Day 266 - Governor Printz Park
Right at the Philadelphia Airport you find the turnoff for Governor Printz Park (at Taylor Avenue and Second Street in Essington, 610-583-7221) where you continue down to the river. You will find a statue of Johan Printz in the middle of the park. This is the site of the first European government within the borders of what we now call Pennsylvania. It was here that Governor Johan Printz - 300 pounds and all - established the seat of New Sweden and built his grand residence Prinzhof. There is not much to do on this archaeological site other than walk around and read about the governor’s trials and tribulations. There is also a hop-scotch game about the settlers that you and your children can play.
The industrious Printz arrived in 1643 with wife Maria, five daughters and a son, and detailed instructions to build forts, plant crops, buy livestock, uphold the doctrines of the Swedish Lutheran Church, build salt plants, open fisheries, hunt whales, plant vineyards, grow silk worms and outbid the Dutch and English when buying pelts. He succeeded in many of these endeavours and expanded New Sweden considerably, but in the end lack of funds and the 5 000 mile-long supply line took its toll and Printz returned to Sweden and a new job as governor of Jönköping in his native Småland.
A small marker at the water’s edge notes that Printz was America’s first yachtsman. His beautiful sloop was the first pleasure craft on the continent and it is also interesting to note that it was sailed by Anthony, the first black settler in North America. He arrived with the ship Vogel Grip in 1639 and later became a free man and worked for Governor Johan Printz, cutting hay and taking care of the sloop in what was to become an area particularily rich in African American history.
The Swedish settlers under the leadership of Printz, got along particularly well with the Native Indian population that is said to have preferred the Swedes to the Dutch and the English. One of the thirty clergymen who served the Swedish congregation translated much of the Bible to the Lenape Native Indian language.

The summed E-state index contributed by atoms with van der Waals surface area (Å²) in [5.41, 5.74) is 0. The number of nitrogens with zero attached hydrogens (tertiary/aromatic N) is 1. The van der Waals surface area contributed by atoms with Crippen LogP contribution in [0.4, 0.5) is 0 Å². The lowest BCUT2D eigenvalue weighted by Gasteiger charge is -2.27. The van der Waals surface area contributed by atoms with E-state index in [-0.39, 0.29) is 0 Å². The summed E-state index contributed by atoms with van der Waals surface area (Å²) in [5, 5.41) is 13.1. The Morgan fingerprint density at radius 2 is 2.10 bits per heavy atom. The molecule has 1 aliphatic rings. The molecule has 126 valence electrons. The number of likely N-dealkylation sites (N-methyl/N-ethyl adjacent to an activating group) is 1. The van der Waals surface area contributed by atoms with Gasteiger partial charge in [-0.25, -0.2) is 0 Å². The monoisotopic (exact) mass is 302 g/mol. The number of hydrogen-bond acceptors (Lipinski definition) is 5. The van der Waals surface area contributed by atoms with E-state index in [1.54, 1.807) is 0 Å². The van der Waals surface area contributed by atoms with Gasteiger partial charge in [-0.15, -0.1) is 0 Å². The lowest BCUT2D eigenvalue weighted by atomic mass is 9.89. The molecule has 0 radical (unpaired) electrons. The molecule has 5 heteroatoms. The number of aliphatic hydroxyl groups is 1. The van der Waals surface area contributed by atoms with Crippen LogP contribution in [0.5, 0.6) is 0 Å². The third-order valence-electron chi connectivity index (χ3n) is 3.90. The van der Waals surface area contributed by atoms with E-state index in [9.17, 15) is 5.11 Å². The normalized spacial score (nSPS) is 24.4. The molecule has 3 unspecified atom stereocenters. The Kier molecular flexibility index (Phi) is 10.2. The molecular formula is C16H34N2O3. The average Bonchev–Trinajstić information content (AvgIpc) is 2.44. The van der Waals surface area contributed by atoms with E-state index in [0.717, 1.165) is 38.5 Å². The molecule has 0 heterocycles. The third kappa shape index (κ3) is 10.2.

The seven-acre park on Tinicum Island on the western shore of the Delaware River occupies the site of New Sweden’s capital from 1643 to 1654. The first European settlement in present-day Pennsylvania, it consisted of Fort New Gothenburg, a log chapel, simple settlers’ houses, and Printzhof, the hewn-log home of Governor Johan Printz (1592-1663). None of these buildings survive. An imposing bronze statue of Printz by Carl Lindborg looks over the waterfront park on the Delaware. Administered by the Pennsylvania Historical and Museum Commission, the park has sixteen interpretive display panels featuring key events and descriptions of life in the New World. A gravel path leads to a children’s board game embedded in a concrete sidewalk. The squares contain quotations from Governor Printz’s letters and journals.
To the east of the park is a yacht club at whose gate is a large stone monument commemorating Governor Printz. At the main entrance to the clubhouse stands a small plaque, attached to a porch column that notes the location of the chapel of Fort New Gothenburg and the burial ground. The large stone beneath the plaque was the step of the chapel. It is not widely known or advertised that this was the first regularly consecrated house of worship for Lutherans in America. Its few surviving artifacts are preserved in Gloria Dei Church in Philadelphia. A historic marker outside the Tinicum Township Memorial Building on Fourth Street (not far from the park) notes that Tinicum, the first permanent settlement in Pennsylvania, was founded in 1643 by Johan Printz.
Copyright © 2009 nordicway.com and Swedish Council of America (http://shop.mnhs.org/moreinfo.cfm?Product_ID=868 for copies of Touring Swedish America). All Rights Reserved.